I politely choked back my disdain and asked him to show me. My young son wanted to come along and I reluctantly consented. But The Poacher declined to climb down the bank to the water and instead described where he had dragged up the gigantic monster. I was surprised to find it easily, but was not surprised to find a completely harmless eight inch-long northern water snake (Nerodia sipedon) in a tangle. Alive they are harmless, even more so dead. The limp snakeling was attached to length of twine by a deep hook that had grossly stretched its jaws. Snakes have the ability to swallow prey much larger than their heads, but in this case the talent proved deadly. The bait, a waterlogged toad threaded like a charm, hung to the side. There was nothing to do except deprive The Poacher of another corpse. We cut the snakeling loose and gave it to the river.
The experience confirmed for me, once again, that humans need to learn or relearn how to encounter nature with respect and reverence. The Poacher was but an extreme example of the human impulse to collect, master, own, and exploit the natural world. Even among my friends this impulse is obvious when a herpetologist keeps a snake for a pet, a forager collects every mushroom in reach, or an herbalist sees not plants, but product. There are those who practice responsible killing and taking, but far too often those impulses reveal an attitude of entitlement to the natural world that has proven to be corrosive and depleting.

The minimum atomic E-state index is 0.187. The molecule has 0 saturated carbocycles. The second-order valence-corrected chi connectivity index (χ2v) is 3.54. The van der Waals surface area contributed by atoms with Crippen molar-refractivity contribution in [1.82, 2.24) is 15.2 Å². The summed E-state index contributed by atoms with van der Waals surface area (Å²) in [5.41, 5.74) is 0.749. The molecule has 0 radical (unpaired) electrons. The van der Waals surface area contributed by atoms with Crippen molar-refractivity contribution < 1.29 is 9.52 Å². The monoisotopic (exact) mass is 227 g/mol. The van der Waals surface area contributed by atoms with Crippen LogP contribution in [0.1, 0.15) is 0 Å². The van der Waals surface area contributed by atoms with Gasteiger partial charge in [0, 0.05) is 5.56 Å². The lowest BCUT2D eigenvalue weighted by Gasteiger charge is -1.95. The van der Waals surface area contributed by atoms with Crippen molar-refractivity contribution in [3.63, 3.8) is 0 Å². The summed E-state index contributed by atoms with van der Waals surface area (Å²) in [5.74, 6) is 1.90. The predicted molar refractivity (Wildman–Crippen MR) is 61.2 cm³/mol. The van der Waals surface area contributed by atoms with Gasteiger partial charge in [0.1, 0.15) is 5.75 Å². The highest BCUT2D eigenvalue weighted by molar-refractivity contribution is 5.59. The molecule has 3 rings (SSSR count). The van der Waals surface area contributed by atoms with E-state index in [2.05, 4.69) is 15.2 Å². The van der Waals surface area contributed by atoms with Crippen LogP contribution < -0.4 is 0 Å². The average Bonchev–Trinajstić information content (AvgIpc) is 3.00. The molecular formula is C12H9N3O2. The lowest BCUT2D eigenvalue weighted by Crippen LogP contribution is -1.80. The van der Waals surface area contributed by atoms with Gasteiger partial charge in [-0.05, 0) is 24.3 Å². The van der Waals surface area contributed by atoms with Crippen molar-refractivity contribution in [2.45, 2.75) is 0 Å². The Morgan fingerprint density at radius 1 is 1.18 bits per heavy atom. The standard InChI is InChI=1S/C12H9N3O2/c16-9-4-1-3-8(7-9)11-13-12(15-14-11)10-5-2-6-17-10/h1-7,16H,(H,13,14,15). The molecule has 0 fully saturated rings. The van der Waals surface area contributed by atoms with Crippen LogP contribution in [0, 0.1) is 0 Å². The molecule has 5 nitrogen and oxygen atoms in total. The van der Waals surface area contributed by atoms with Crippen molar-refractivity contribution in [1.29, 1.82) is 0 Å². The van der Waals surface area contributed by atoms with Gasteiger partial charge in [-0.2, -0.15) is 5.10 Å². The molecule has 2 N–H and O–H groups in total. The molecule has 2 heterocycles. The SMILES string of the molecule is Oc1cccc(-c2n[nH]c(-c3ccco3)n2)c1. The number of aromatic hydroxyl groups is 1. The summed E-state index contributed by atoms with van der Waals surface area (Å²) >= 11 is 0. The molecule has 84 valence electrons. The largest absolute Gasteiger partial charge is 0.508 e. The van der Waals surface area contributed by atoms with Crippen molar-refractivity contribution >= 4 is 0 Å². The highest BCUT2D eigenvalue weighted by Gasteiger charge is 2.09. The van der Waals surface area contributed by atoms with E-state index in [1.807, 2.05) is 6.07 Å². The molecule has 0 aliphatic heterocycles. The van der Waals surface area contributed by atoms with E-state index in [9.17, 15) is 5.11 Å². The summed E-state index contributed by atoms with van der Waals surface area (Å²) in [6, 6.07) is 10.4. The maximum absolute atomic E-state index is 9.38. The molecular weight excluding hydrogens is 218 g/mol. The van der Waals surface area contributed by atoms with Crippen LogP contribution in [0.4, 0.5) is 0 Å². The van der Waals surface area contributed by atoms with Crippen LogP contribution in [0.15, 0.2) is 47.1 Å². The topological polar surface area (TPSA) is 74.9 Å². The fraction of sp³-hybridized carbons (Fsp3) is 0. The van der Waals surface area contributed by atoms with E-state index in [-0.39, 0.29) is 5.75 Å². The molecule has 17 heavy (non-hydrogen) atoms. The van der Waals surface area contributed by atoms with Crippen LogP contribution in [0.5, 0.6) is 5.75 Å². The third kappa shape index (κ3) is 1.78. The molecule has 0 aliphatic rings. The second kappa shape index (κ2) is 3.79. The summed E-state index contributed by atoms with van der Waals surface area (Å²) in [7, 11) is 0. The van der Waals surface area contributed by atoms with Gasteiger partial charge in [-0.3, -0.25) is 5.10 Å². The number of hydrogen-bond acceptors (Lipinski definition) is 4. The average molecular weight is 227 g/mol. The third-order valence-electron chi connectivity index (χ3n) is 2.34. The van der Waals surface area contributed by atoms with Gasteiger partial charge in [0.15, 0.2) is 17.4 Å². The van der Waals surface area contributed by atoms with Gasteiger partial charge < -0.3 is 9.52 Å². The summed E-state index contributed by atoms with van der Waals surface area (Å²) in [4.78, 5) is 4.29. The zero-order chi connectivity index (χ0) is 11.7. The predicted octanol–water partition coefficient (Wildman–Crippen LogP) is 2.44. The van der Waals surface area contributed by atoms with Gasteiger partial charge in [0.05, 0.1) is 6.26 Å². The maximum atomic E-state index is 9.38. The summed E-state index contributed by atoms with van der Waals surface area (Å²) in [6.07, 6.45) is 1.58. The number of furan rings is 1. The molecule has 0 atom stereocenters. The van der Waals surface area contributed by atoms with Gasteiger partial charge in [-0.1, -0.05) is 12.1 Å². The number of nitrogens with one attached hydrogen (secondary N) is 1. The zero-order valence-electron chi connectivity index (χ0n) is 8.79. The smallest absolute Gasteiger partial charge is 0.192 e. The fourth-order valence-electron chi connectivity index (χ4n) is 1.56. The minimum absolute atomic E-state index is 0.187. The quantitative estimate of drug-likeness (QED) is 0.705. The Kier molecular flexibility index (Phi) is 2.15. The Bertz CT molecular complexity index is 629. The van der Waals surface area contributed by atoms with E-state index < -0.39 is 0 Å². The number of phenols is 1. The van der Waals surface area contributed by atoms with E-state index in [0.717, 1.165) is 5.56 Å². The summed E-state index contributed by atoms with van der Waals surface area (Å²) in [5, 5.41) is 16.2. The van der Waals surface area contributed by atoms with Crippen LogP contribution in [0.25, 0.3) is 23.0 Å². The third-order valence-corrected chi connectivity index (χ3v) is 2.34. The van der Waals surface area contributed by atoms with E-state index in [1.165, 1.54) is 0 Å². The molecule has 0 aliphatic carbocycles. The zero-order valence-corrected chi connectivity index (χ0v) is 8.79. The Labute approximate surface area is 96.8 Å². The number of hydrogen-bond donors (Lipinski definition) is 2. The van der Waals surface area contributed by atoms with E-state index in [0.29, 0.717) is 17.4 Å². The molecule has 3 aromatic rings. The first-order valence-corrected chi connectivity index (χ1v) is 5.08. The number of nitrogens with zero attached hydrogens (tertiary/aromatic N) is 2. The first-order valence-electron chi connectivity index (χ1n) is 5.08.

My uncle, true to his perpetual belief in humanity, thought that I was too critical. He believed that The Poacher wanted to live close to nature but just didn’t know how. He may have been right, but I was worried that there wouldn’t be enough nature left for the rest of us. We later learned that he was hiding out in an empty cabin; he was arrested soon after not for crimes against nature, but for other tresspasses and atrocities.
Emerson wrote: “To speak truly, few adult persons can see nature.” That day on the river proved him true. I should not be surprised when I am healed by children, and my gratitude increases every time. On the way back to the cabin my tender son counted turtle tracks, hunted for bison bones and arrowheads, lost and retrieved shoes in sticky muck, caught and released little toads, and tried to skip the rare stone we happened upon. Barefoot on hot sand and cool mud, we wandered sandbars and mudflats and happened upon a wee water snake with an attitude.
By the age of six my son was a river rat in his own right. He tried to grab it. The feisty little snake, just a few hours old and roughly my son’s age in snake years, bit his finger and immediately drew blood. With no hesitation whatsoever and before I could react, he deftly grabbed it with the other hand. He didn’t complain about his injury or the blood dripping from his finger, but it took a few minutes for my parental panic to subside.
Though not venomous, the northern water snake is a cranky species right out of the womb. (Nerodia sipedon is viviparous, bearing live young.) But their saliva, like that of many snakes, contains an anticoagulant that bleeds and weakens prey. But not so little boys. My son fondly admired the fresh and shiny serpent, in his hands more squirmy than angry, the innocent kin of the one we could not save.
Jack Phillips is a naturalist, nature writer, and Principal of The Naturalist School: Ecology and Creativity for Conservation.